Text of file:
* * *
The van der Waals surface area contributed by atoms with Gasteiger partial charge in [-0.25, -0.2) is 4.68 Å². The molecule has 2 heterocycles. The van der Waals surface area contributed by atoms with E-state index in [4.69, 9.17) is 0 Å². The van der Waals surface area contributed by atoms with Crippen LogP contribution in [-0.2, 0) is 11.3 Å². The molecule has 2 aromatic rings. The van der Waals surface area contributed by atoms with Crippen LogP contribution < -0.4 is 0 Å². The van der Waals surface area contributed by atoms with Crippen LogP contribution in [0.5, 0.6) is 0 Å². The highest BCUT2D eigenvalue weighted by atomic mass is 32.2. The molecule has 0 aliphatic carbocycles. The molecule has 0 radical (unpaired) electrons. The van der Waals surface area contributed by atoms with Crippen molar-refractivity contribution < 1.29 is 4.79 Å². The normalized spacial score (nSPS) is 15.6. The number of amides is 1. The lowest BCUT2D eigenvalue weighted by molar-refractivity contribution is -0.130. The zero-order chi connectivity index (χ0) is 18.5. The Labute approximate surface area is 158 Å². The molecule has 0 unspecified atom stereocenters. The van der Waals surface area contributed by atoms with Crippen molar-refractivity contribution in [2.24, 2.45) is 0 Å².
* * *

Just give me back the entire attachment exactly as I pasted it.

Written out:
The van der Waals surface area contributed by atoms with Gasteiger partial charge in [-0.25, -0.2) is 4.68 Å². The molecule has 2 heterocycles. The van der Waals surface area contributed by atoms with E-state index in [4.69, 9.17) is 0 Å². The van der Waals surface area contributed by atoms with Crippen LogP contribution in [-0.2, 0) is 11.3 Å². The molecule has 2 aromatic rings. The van der Waals surface area contributed by atoms with Crippen LogP contribution < -0.4 is 0 Å². The van der Waals surface area contributed by atoms with Crippen LogP contribution in [0.5, 0.6) is 0 Å². The highest BCUT2D eigenvalue weighted by atomic mass is 32.2. The molecule has 0 aliphatic carbocycles. The molecule has 0 radical (unpaired) electrons. The van der Waals surface area contributed by atoms with Crippen molar-refractivity contribution < 1.29 is 4.79 Å². The normalized spacial score (nSPS) is 15.6. The number of amides is 1. The lowest BCUT2D eigenvalue weighted by molar-refractivity contribution is -0.130. The zero-order chi connectivity index (χ0) is 18.5. The Labute approximate surface area is 158 Å². The molecule has 0 unspecified atom stereocenters. The van der Waals surface area contributed by atoms with Crippen molar-refractivity contribution in [2.24, 2.45) is 0 Å².